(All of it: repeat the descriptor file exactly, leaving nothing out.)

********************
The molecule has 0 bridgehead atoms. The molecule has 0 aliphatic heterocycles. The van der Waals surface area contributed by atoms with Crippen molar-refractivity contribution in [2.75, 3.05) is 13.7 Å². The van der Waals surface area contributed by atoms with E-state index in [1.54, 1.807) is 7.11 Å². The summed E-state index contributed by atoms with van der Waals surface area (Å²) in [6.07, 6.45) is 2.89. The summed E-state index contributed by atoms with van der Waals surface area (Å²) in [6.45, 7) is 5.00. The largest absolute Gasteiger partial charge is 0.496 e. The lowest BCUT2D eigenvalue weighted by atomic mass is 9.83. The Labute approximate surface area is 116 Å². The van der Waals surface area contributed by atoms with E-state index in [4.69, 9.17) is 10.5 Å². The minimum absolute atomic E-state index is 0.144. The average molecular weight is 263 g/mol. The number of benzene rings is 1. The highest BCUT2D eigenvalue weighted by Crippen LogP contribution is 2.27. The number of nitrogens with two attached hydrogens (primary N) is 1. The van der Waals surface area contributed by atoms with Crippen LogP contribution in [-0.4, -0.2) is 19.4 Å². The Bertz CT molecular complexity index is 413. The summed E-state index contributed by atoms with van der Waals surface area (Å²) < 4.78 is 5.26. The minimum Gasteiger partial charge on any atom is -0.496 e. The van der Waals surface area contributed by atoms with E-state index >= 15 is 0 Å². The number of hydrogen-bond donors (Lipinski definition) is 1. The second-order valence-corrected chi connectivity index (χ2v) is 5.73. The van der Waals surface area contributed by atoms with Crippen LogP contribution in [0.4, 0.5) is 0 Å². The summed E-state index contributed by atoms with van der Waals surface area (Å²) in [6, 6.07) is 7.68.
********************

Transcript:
The molecule has 0 bridgehead atoms. The molecule has 0 aliphatic heterocycles. The van der Waals surface area contributed by atoms with Crippen molar-refractivity contribution in [2.75, 3.05) is 13.7 Å². The van der Waals surface area contributed by atoms with E-state index in [1.54, 1.807) is 7.11 Å². The summed E-state index contributed by atoms with van der Waals surface area (Å²) in [6.07, 6.45) is 2.89. The summed E-state index contributed by atoms with van der Waals surface area (Å²) in [6.45, 7) is 5.00. The largest absolute Gasteiger partial charge is 0.496 e. The lowest BCUT2D eigenvalue weighted by atomic mass is 9.83. The Labute approximate surface area is 116 Å². The van der Waals surface area contributed by atoms with E-state index in [4.69, 9.17) is 10.5 Å². The minimum absolute atomic E-state index is 0.144. The average molecular weight is 263 g/mol. The number of benzene rings is 1. The highest BCUT2D eigenvalue weighted by Crippen LogP contribution is 2.27. The number of nitrogens with two attached hydrogens (primary N) is 1. The van der Waals surface area contributed by atoms with Crippen LogP contribution in [-0.4, -0.2) is 19.4 Å². The Bertz CT molecular complexity index is 413. The summed E-state index contributed by atoms with van der Waals surface area (Å²) < 4.78 is 5.26. The minimum Gasteiger partial charge on any atom is -0.496 e. The van der Waals surface area contributed by atoms with E-state index >= 15 is 0 Å². The number of hydrogen-bond donors (Lipinski definition) is 1. The second-order valence-corrected chi connectivity index (χ2v) is 5.73. The van der Waals surface area contributed by atoms with Crippen LogP contribution in [0.4, 0.5) is 0 Å². The summed E-state index contributed by atoms with van der Waals surface area (Å²) in [6, 6.07) is 7.68.